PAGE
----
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BIOL1080 Final: bio 1080 Exam notes.docx

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University of Guelph
BIOL 1080
David Dyck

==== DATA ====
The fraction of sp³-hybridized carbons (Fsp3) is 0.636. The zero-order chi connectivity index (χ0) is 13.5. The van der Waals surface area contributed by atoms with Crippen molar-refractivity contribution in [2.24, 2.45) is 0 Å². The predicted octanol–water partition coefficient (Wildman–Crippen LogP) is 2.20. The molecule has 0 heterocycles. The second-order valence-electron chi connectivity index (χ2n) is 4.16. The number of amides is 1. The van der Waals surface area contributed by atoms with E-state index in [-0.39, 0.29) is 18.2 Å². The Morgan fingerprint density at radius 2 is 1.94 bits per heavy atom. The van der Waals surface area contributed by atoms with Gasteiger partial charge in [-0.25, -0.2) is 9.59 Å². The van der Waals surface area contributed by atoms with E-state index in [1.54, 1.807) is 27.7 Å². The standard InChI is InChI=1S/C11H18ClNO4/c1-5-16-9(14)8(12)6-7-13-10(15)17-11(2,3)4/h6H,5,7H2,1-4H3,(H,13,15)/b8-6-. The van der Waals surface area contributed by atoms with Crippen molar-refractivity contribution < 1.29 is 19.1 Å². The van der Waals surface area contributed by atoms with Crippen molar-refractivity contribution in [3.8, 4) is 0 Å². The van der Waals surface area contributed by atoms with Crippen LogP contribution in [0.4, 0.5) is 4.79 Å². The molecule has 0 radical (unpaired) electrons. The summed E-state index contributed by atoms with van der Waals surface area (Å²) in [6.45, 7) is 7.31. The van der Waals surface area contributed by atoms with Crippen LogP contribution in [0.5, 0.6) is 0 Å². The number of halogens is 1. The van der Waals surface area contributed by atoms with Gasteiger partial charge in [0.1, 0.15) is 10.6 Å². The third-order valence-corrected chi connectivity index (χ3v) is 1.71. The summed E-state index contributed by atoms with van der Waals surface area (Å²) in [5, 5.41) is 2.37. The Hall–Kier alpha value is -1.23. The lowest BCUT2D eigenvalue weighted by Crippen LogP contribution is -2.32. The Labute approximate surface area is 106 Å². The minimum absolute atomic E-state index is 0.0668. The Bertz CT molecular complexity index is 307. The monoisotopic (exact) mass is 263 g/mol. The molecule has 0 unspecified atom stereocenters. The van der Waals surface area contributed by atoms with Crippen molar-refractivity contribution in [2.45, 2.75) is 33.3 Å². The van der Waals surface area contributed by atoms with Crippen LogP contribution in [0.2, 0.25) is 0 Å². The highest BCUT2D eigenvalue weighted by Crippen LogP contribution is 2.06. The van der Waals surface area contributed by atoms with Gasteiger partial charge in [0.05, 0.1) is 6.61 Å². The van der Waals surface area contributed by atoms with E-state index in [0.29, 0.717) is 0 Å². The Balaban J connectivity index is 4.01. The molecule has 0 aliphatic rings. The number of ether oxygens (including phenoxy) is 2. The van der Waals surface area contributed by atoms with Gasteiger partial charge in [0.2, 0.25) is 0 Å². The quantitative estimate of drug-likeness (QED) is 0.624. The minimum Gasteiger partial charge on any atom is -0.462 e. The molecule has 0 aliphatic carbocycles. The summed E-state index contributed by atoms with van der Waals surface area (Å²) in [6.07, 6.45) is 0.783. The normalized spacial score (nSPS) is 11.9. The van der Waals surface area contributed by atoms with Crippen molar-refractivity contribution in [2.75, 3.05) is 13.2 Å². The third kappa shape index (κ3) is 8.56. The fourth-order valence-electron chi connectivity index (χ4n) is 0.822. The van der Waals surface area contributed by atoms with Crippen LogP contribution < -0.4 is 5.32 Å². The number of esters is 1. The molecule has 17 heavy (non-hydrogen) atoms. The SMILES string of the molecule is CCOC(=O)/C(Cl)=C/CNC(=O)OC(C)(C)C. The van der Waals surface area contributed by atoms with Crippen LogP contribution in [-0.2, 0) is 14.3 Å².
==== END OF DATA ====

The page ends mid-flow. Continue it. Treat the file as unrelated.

Antagonistic: the effect of one hormone opposes the effect of another (insulin and glucagon) Synergistic: the combination of two hormones is much greater than its individual response to either Permissive: one hormone must be present for another to exert an effect Parathyroid hormone: increases levels of calcium in the blood by removing it from the bone and allowing the kidneys and intestines to absorb it Adrenal glands: located in the kidneys Adrenal medulla is the inner part, adrenal cortex is the outer part (secretes corticoids) Glucocorticoids act on the liver to promote conversion of fat and protein to glucose and inhibit inflammatory responses. Fight or flight response: - arenal medulla secretes norepinephrine and epinephrine - reaction by body's sympathetic nervous system to emergencies Pancreas is located in the abdomen containing exocrine and endocrine cells - endocrine cells occur in small clusters called pancreatic islets - as levels of blood sugar decline pancreas secretes glucagon (increases blood sugar) - stimulates liver to form glucose - insulin decreases blood sugar Insulin shock - consequences of severe depletion of blood glucose Thymus gland - above the heart - produces thymopoietin and thymosin promote maturation of white blood cells (lymphocytes) to form T cells Pineal gland - gland at the center of the brain - produces melatonin - melatonin levels greater at night because input of pineal gland receives input from visual pathways - neurons of retina, stimulated by light send impulses to hypothalamus to inhibit melatonin ** may influence daily rhythms 1. Keep foreign organisms or molecules out of the body in the first place. - chemical and physical surface barriers - skin flakes off, mucous traps microbes (physical) - sweat and oil, lining of the stomach (chemical) 2. Attack ANY foreign organism or molecule or cancer cell inside the body - internal cellular and chemical defenses - defensive cells (phagocytes), macophages - natural killer cells (act as police) which attach to foreign cells and cause them to burst - defensive proteins - interferons : slow spread of viruses in body - attract macrophages and NKC, tell other cells to produce proteins to protect from virus replicating - Complement system: 1. destruction of pathogen: punch holes in foreign cells (just like NKC) 2. enhancement of phagocytosis: attract macrophages to site of infection to remove foreign cells. complement cells aid in this process by binding to microbes. 3. stimulation of inflammation: causes blood vessels to widen and become permeable, increasing blood flow and WBC to infected areas Inflammation - destroys invaders and helps repair damaged tissue - Redness: blood vessels widen by histamine (through mast cells), increasing blood flow. - delivers phagocytes, blood-clotting proteins, defensive proteins (complment/antibodies) - Heat: increases metabolic rate of the body cells in the region, speeding healing (increases activity of phagocytic cells and defensive cells) - Swelling: histamine makes capillaries more permeable allowing blood-clotting factors to enter the injured area and protect the surrounding area, preventing excessive blood loss. Increases oxygen and nutrient content. - Pain: excessive fluid presses on nerves contributing to sensation of pain, bacterial toxins Fever - caused by PYROGENS: chemicals that raise thermostat in brain (hypothalamus) to a higher set point - fever breaks when set point is lowered and we sweat to reduce temperature - slows growth of bacteria by liver and spleen removing iron from blood, and bacteria needs iron - increases metabolic rate 3. Destroy a SPECIFIC type of foreign organism or molecule or cancer cell inside the body. - immune response: allows you to recover from illness and it has a memory of previous viruses MHC markers: major histocompatibility complex, labels for self molecules Antigen: non-self substance that triggers a response, usually embedded on protein coat of virus T cells: recognize specific MHC markers and not respond to those that have them - they travel through the body bumping into cells and checking is they have the marker Antigens bind to receptors on T cells, which divide into effector cells and memory cells. - effector cells: attack the enemy - memory cells: long lived cells that remember the particular invader Secondary Immune Response Antibody-mediated immune response - defend against antigens travelling freely in intracellular fluid (toxins, bacteria, viruses0 - effector B cells use antibodies, which neutralize and remove potential threats Cell-mediated immune response -protect against cellular pathogens or abnormal cells through T cells Threat: antigen lacks MHC marker and evades first two lines of defense Detection: Macrophages engulf foreign material Alert: Presents antigen to helper T cell to identify invader (must show it to a specific helper T cell) to then activate it Alarm: activated helper T cell begins to secrete chemical messengers (calls in B and T cells0 Building Specific Defenses: B and T cells divide repeatedly Defense: The antibody-mediated response - plasma cells secrete antibodies into bloodstream to protect against antigens - antibodies and antigens fit together like a lock and a key Precipitation: causes antigens to clump together and precipitate, aiding in phagocytosis Lysis: pokes holes through membrane of target cell causing it to bust Attraction of phagocytes: phagocytes engulf and destroy the foreign material Neutralization: antibodies bind to toxins preventing them from causing harm Defense: the cell-mediated response - effector T cells destroy antigen bearing cells - must encounter a macrophage then a helper T cell must release a chemical to activate T cells - perforins cause holes to form in target membrane so that it disintegrates Continued Surveillance: memory cells divides and produce effector cells quicker than in first response Withdrawal of forces: suppressor T cells releases chemical to slow down activity of B and T cells Active Immunity: actively defends itself by producing memory B and T cells following antigen exposure Passive Immunity: protection that results when a person receives antibodies produced by another person (mother --> fetus, breast milk) Autoimmunity - when the immune system fails to distinguish itself from foreign matter and attacks itself - systemic lupus erythematosis - antibodies produced by B cells gone astray - connective tissue is attacked Blood: 55% plasma (yellow), 45% RBC, WBC and platelets RBC made from Erythoblasts, WBC from lymphocytes, monocytes, myeloblast (neutrophil, eosinophil, basophil), platelets from megakaryocytes Blood clotting - platelets cling to cables of collagen, a protein fiber - fibrin makes a web that traps blood cells and forms a clot, preventing additional blood loss Blood vessels and blood flow - interior of blood vessel = lumen = inner lining that comes in contact with blood - lining is called endothelium provides smooth surface minimizing friction - arteries: muscular tubes transporting blood AWAY from heart to tissues Veins - contain valves preventing backflow of blood - contraction of skeletal muscles squeezes veins - breathing changes pressure moving blood towards heart Heart - myocardium: wall of heart - endocardium: thin lining - pericardium: thick, fibrous sac holds the heart in the center of the chest - AV valves: atrium to ventricle - Semi lunar valve: ventricle to artery Pulmonary circuit: transports blood to and from the lungs (right side) Systemic circuit: transports blood to rest of tissues (left side) Coronary circulation: extensive network of capillaries services tissues of the heart Coronary arteries: Ensures heart receives a rich supply of oxygen and nutrients Cardiac cycle: flow of blood through the heart chambers during a single heartbeat - systole: contraction - diastole: relaxation SA node: sinoatrial node - right atrium near the superior vena cava Internal conduction system: ECG: image of electrical activities of the heart Blood pressure: the force exerted by blood against the walls of the blood vessels Sphygmomanometer measures blood pressure!! Lymphatic System 1. Return excess interstital fluid to the bloodstream 2. Transports products of fat digestion from the small intestine to the bloodstream 3. Help defend against disease-causing organisms - they are designed to absorb interstital fluid not carried away by capillaries - end blindly, unlike blood capillaries, but are much more permeable Lymph nodes: cleanse the lymph as it slowly filters through - contain macrophages and lymphocytes Thymus gland: located in the chest, Spleen: clears blood of old and damaged RBC GI tract: long, hollow tube Mucosa: mucous-layer, lubricates lumen Submucosa: connective tissue containing blood vessels, lymph vessels and nerves Muscularis: movement of materials and mixing ingested materials with digestive secretions Serosa: thin layer of epithelial tissue, wraps around outside of GI tract Hepatic portal vein - blood vessel takes blood from GI tract and spleen to the liver Salivary glands - sublingual, parotid, submandibular Stomach - 1. storing and regulating release of food - 2. liquefying food - 3. carrying out initial chemical digestion of proteins - contains gastric pits in the gastric glands, produce gastric juice (pepsin and hydrochloric acid) Small intestine - chemical digestion and absorption (jejunum and ileum) - duodenum: digestive juices enter here from liver, pancreas and stomach - serves as a waiting line - chemical digestion - caused by pancreatic enzymes - bile plays important role in digestion of fats (produced in liver, stored in gallbladder) - spreads out fat molecules so lipase can break them down easier - large surface area to increase absorption due to villi - microvilli brush away debris - blood capillaries surround a lacteal, which is a lymphatic vessel, that carries away fats Pancreas - lies behind the stomach - pancreatic juice contains enzymes, water and ions, biocarbonate ions to neutralize acidity - break down nutrients Liver - blood from capillaries through hepatic portal veins to the liver - control glucose level in blood - helps transport lipids in blood - removes poisonous substances - hepatitis = inflammation of liver Gallbladder - squirts bile into small intestine Large intestine - absorb most of water remaining in indigestible food - store feces and dispose of them - appendix does not play a role in digestion but might help your immune system - cecum is the start of the large intestine - colon: absorbs water and ions Nerves and Hormones of Digestion - nervous system controls salivation - gastrin: increases production of gastric juices - secretin: stimulates release of sodium bicarbonate to neutralize acidity (pancreas --> small intes.) Vibrio fischeri - it can secrete small molecules and when there is a high cell density, they allow bacteria to communicate to each other (chemical words create group behaviours) - bacterial quorum sensing - signal producing protein makes proteins which bind to their signal receptor proteins - group behaviours (they make a vote, then everyone responds to the vote) - bacteria grow and then they communicate when to launch their attack to overcome the host molecule (when they infect you - this is done by quorum sensing) - secret conversations between one type of bacteria - however, they are bilingual species - there is a specific enzyme and a general enzyme for communication with minorities/majorities Bacterial biofilms and antibiotic strategies - bacterial growing in biofilms are resistant to antibiotics and immune system - metabolically unique compared to bacteria in planktonic state - future treatment = focus on unique metabolic niches and enzymes that inhibit biofilm accumulation Energy Distribution System - ATP powers most of cellular functions, energy is lost as heat - a calorie is the amount of energy needed to raise the temperature of 1L of water by 1 degre